“Labour not for the meat which perisheth”
From the Christian Science Sentinel, April 26, 1919, by William D. McCrackan
The labor problem is the problem of understanding substance. As long as substance is conceived of as matter, so long will material means, physical force, and war seem necessary for the acquisition of substance, and discord and decay brand such efforts as worse than fruitless. When the teaching of Christian Science is applied that substance is spiritual, then it will be seen that substance must be sought “in spirit and in truth.” All must learn this lesson in order that men and women may become “workers together with him” and love’s labor be not lost.
The laborer needs to know that his riches lie in God, not in his employer. The tendency to divide human beings into rich and poor, laborers and capitalists, proceeds from materialistic reasoning. There is no divinding line between God’s children, and there will be none between mortals when the yardstick of matter ceases to be used as a measure. Viewed from the standpoint of spiritual attainment, what can mere matter declare concerning man? All need healing, forgiveness, security, salvation, and substance, and Spirit alone can supply these needs. Therefore all are on a basis of equality before God. The man of much money has no security for his riches except in God. Without divine protection no investments are worth the paper they are written on. The word of an honest man and the steel walls of a bank safe are no protection against loss and poverty, unless these riches are turned over to God to keep. Belgium and France illustrate how riches can be lost in a night.
Jesus once said to the crowd which followed him, “Labour not for the meat which perisheth, but for that meat which endureth unto everlasting life, which the Son of man shall give unto you: for him hath God the Father sealed.” True labor concerns itself with the spiritual meat which is invisible. Physical labor has its right place, but it should be an effect of spiritual activity, and so understood would always be highly productive. In an address read before The World’s Parliament of Religions held in Chicago in 1893 Mrs. Eddy had the following to say: “To the sore question ‘What are the working men’s rights?’ Science answers, justice and mercy, wherein the financial, civil, social, moral and religious aspect of all questions reflect the face of the Father. And this question will not rest till both employer and employe are actuated by the spirit of this saying of the meek and mighty Son of God: ‘Therefore all things whatsoever ye would that men should do to you, do ye even so to them’ ” (The World’s Parliament of Religions, Vol. II, p. 1423).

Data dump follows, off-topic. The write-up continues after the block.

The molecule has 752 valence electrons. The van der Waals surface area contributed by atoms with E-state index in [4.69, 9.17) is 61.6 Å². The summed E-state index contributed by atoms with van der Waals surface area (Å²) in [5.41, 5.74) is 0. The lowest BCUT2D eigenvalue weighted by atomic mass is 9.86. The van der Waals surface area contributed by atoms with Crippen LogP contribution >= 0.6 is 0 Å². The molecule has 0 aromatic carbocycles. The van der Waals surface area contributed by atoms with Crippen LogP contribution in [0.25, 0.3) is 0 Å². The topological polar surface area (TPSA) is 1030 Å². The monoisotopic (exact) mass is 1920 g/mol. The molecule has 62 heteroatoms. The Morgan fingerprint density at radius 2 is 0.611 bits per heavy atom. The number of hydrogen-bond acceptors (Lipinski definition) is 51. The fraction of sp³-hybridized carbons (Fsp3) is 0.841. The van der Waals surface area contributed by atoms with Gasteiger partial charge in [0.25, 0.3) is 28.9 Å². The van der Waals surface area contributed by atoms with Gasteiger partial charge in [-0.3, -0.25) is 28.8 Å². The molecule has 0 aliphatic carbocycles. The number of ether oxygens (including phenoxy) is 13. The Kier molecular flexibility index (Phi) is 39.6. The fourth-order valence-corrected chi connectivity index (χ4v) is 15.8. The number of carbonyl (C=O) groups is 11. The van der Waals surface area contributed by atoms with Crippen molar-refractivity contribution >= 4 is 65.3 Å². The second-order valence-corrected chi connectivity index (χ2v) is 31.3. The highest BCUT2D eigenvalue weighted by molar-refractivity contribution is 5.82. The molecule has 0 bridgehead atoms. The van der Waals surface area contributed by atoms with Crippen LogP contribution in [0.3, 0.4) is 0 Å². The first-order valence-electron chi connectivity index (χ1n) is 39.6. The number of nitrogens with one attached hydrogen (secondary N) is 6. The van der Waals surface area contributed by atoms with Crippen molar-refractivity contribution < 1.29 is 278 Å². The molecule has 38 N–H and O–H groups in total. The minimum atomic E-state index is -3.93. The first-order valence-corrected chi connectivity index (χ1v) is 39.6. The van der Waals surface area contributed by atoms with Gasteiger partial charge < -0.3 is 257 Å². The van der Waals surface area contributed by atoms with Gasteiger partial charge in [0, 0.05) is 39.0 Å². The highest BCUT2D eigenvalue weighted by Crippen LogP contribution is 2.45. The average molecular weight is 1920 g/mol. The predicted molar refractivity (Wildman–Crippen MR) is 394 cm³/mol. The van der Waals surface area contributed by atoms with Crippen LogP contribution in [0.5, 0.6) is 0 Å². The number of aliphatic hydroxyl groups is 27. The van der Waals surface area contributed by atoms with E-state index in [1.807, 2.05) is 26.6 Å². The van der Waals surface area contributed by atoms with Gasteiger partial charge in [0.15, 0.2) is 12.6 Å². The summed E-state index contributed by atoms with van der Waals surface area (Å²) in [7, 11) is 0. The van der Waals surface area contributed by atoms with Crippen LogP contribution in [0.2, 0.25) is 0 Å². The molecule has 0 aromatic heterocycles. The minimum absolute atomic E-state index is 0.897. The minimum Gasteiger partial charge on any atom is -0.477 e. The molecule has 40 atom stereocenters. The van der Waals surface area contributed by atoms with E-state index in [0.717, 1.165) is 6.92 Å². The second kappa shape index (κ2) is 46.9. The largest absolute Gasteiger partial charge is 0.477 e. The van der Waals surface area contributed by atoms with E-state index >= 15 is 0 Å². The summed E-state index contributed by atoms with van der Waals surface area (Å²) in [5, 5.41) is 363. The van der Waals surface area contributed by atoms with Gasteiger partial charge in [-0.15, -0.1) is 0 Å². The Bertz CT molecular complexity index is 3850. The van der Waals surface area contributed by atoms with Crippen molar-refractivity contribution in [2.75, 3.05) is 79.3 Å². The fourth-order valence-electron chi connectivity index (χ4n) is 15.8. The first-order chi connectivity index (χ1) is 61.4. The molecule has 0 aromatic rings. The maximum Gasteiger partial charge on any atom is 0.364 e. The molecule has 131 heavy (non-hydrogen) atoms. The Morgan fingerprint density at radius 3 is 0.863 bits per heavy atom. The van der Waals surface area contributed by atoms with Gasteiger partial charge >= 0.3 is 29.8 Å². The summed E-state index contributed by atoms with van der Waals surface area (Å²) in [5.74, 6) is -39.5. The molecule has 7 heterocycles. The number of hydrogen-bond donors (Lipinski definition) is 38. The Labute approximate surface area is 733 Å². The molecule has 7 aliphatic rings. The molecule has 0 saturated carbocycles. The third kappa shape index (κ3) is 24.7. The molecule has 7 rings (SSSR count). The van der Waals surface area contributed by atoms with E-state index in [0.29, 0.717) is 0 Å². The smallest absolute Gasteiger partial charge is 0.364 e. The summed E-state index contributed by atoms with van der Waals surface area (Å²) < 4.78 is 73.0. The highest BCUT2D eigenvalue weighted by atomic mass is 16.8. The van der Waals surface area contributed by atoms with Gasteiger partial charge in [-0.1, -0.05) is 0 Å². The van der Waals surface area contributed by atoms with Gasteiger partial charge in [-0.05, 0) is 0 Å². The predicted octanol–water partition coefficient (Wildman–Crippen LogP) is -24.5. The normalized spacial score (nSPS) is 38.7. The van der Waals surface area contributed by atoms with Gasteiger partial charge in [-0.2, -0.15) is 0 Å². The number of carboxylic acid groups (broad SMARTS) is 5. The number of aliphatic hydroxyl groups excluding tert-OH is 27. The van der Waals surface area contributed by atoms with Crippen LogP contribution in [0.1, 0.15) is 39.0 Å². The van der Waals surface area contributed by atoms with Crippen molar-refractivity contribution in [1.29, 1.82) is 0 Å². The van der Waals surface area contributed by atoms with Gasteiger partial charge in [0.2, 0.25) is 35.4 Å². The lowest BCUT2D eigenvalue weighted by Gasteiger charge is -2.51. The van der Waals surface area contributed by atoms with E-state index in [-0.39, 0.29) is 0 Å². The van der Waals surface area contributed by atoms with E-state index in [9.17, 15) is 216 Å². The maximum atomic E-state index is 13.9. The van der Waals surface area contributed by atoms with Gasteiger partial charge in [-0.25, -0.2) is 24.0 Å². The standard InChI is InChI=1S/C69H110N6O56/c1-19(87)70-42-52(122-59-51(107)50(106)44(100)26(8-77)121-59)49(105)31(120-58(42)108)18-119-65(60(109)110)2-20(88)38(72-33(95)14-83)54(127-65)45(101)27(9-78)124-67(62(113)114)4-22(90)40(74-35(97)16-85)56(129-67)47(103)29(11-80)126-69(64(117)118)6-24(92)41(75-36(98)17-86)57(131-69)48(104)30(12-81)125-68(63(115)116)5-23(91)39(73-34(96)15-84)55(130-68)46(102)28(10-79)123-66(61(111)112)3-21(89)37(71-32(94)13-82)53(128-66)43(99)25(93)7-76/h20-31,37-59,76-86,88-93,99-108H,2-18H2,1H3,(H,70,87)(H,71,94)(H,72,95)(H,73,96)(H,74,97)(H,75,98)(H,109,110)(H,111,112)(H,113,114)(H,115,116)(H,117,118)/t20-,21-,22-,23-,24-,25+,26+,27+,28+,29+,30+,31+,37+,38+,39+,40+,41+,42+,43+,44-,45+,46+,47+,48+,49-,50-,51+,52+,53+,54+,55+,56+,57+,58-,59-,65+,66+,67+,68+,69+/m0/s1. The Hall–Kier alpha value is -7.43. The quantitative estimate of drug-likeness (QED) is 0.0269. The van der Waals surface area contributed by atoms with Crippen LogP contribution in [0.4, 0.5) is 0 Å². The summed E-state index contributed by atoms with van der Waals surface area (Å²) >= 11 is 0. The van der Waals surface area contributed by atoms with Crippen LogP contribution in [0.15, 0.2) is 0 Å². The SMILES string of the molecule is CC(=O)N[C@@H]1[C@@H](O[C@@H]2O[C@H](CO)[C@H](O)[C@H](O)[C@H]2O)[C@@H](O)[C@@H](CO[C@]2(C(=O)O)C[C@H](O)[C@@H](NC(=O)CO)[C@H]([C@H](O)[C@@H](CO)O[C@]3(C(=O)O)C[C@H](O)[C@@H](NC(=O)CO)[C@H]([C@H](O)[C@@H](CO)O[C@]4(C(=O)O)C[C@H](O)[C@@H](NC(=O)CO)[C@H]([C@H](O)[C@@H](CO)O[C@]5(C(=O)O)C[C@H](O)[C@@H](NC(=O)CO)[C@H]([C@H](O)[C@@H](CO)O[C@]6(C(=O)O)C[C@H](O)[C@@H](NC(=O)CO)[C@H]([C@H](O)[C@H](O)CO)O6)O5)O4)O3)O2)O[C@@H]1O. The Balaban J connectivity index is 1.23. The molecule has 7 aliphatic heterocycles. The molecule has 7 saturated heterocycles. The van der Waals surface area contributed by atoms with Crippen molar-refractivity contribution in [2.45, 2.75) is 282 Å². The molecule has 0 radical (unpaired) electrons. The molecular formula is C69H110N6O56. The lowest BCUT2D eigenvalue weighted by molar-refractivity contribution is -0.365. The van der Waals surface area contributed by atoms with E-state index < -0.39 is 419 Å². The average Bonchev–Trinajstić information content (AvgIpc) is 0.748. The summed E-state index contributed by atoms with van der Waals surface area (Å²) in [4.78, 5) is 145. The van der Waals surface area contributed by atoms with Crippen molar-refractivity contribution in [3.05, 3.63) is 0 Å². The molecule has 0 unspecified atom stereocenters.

The Golden Rule cannot be understood or obeyed from a material basis. “The face of the Father” is not matter but Spirit; therefore men and women of all types of character and degree of wealth or poverty can unite in Spirit and there find their inexhaustible riches. Matter involves limitation. If substance is believed to be material, then much substance for one individual must mean less substance for another, and the process could be carried forward until all substance would be in the hands of a few. But when substance is recognized as Spirit, substance can neither be lessened nor monopolized and the gain of one does not detract from the gain of all. When man learns of the abundance of God, there will not be any strife or strike over who shall have or who shall not have, as supply will not be a fearful or selfish consideration, since the Father will be recognized as the source of all good. The abundance of air and sunshine is never limited. Herein lies a lesson for rich and poor. True brotherhood can be expressed by overcoming selfishness, envy, greed, and revenge.
Under date of January 6, 1895, a Boston newspaper reported of Mrs. Eddy’s manner of life at Pleasant View, Concord, New Hampshire: “She employs a number of men to keep the grounds and farm in perfect order, and it was pleasing to learn that this rich woman is using her money to promote the welfare of industrious workmen, in whom she takes a vital interest. Mrs. Eddy believes that ‘the laborer is worthy of his hire,’ and, moreover, that he deserves to have a home and family of his own. Indeed, one of her motives in buying so large an estate was that she might do something for the toilers, and thus add her influence toward the advancement of better home life and citizenship” (Pulpit and Press, p. 49). She who toiled for others as no one else has done, loved the toilers everywhere and taught multitudes to obey the command, “Labour not for the meat which perisheth.” Her teaching at this hour is paramount to solve the labor problem on a basis of impartiality, which is a divine quality of the heavenly Father-Mother.